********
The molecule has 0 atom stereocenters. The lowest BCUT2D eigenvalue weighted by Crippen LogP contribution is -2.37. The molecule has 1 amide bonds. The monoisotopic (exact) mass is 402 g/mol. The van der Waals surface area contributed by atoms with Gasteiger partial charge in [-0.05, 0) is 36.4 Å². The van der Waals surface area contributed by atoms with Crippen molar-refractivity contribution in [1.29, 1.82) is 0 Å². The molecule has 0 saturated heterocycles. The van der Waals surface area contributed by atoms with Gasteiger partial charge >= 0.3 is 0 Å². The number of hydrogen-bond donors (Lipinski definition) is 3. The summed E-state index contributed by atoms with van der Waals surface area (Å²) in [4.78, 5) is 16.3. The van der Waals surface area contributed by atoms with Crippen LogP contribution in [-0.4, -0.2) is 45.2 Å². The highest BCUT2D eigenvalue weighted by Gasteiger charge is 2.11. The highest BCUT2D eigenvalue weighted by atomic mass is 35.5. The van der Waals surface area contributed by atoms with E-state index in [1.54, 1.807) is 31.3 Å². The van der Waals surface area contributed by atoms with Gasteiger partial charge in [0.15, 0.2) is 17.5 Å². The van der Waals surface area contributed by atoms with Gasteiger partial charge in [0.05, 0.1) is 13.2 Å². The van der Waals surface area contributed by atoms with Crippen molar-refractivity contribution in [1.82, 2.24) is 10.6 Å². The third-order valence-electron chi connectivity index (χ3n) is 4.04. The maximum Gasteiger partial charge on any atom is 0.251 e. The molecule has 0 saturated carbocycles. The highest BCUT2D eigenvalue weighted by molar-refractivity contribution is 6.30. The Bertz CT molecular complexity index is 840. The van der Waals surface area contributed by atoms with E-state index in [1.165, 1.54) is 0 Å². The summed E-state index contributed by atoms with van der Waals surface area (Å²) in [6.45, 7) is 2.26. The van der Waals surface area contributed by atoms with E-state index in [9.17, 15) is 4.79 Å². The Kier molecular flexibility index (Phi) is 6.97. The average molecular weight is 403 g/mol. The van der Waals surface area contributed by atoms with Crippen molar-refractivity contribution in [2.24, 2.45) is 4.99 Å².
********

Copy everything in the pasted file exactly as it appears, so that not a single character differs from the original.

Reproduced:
The molecule has 0 atom stereocenters. The lowest BCUT2D eigenvalue weighted by Crippen LogP contribution is -2.37. The molecule has 1 amide bonds. The monoisotopic (exact) mass is 402 g/mol. The van der Waals surface area contributed by atoms with Gasteiger partial charge in [-0.05, 0) is 36.4 Å². The van der Waals surface area contributed by atoms with Crippen molar-refractivity contribution in [1.29, 1.82) is 0 Å². The molecule has 0 saturated heterocycles. The van der Waals surface area contributed by atoms with Gasteiger partial charge >= 0.3 is 0 Å². The number of hydrogen-bond donors (Lipinski definition) is 3. The summed E-state index contributed by atoms with van der Waals surface area (Å²) in [4.78, 5) is 16.3. The van der Waals surface area contributed by atoms with Crippen LogP contribution in [-0.4, -0.2) is 45.2 Å². The highest BCUT2D eigenvalue weighted by Gasteiger charge is 2.11. The highest BCUT2D eigenvalue weighted by atomic mass is 35.5. The van der Waals surface area contributed by atoms with E-state index in [1.54, 1.807) is 31.3 Å². The van der Waals surface area contributed by atoms with Gasteiger partial charge in [0.15, 0.2) is 17.5 Å². The van der Waals surface area contributed by atoms with Gasteiger partial charge in [0.05, 0.1) is 13.2 Å². The van der Waals surface area contributed by atoms with Crippen molar-refractivity contribution in [1.82, 2.24) is 10.6 Å². The third-order valence-electron chi connectivity index (χ3n) is 4.04. The maximum Gasteiger partial charge on any atom is 0.251 e. The molecule has 0 saturated carbocycles. The highest BCUT2D eigenvalue weighted by molar-refractivity contribution is 6.30. The Bertz CT molecular complexity index is 840. The van der Waals surface area contributed by atoms with E-state index in [1.165, 1.54) is 0 Å². The summed E-state index contributed by atoms with van der Waals surface area (Å²) in [6.45, 7) is 2.26. The van der Waals surface area contributed by atoms with E-state index in [9.17, 15) is 4.79 Å². The Kier molecular flexibility index (Phi) is 6.97. The average molecular weight is 403 g/mol. The van der Waals surface area contributed by atoms with Crippen molar-refractivity contribution in [2.24, 2.45) is 4.99 Å².